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Reviewed by Robert Rose for Readers' Favorite
The reality is that we have placed doctors in the impossible position of playing God with our lives. Even the best realize there is no way they can live up to these expectations. In Yearning for Normal, author Susan Ellison Busch is forced to confront the medical establishment if she is to save her son. From the moment he was born, most doctors had no clue what was wrong with her son. Deletion 22q11 was not in their training so they treated him on the basis of his symptoms or, with some, a syndrome that fitted their knowledge. Of course, they often almost killed him.
Susan and her husband Art were nurses, but, even when she began to understand what Deletion 22q11 was and would try to tell the doctors and nurses about it, she was considered a nuisance. It seemed the more educated she became, the less they listened to her and she would have to watch helplessly as they continued to almost kill him. Besides the problems with the medical community, she had to cope with Mike’s serious disabilities and his psychotic episodes. Although he had a few years of almost normal existence (and surprisingly he had many friends who cared about him) most of Susan's life with him was spent sleepless and exhausted.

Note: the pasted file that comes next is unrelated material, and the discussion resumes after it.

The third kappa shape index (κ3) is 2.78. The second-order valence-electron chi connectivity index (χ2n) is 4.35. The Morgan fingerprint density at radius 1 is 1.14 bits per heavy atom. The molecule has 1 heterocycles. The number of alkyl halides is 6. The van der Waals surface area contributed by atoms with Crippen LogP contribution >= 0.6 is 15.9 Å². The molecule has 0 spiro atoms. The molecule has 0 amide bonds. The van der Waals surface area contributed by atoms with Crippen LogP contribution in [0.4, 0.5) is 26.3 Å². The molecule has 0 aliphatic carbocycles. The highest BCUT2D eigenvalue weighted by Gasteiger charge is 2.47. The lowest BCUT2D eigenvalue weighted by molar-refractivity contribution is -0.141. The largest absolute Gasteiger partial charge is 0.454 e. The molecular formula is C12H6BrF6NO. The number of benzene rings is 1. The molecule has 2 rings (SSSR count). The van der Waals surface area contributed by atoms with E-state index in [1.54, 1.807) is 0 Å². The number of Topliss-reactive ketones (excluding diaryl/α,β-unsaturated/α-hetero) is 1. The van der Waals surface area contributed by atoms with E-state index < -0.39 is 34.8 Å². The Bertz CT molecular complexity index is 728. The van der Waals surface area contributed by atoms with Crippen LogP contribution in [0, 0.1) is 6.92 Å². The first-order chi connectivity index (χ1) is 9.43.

Yearning for Normal is a book that can help anyone understand what it takes to be a great parent or caregiver or just an empathetic human being. Susan and her husband Art have lived a life of unselfishness that has proven that the rewards are worth the effort. If anyone deserves Mother of the Year, it is Susan. From the cover to the richness inside, Susan's book is of the highest quality.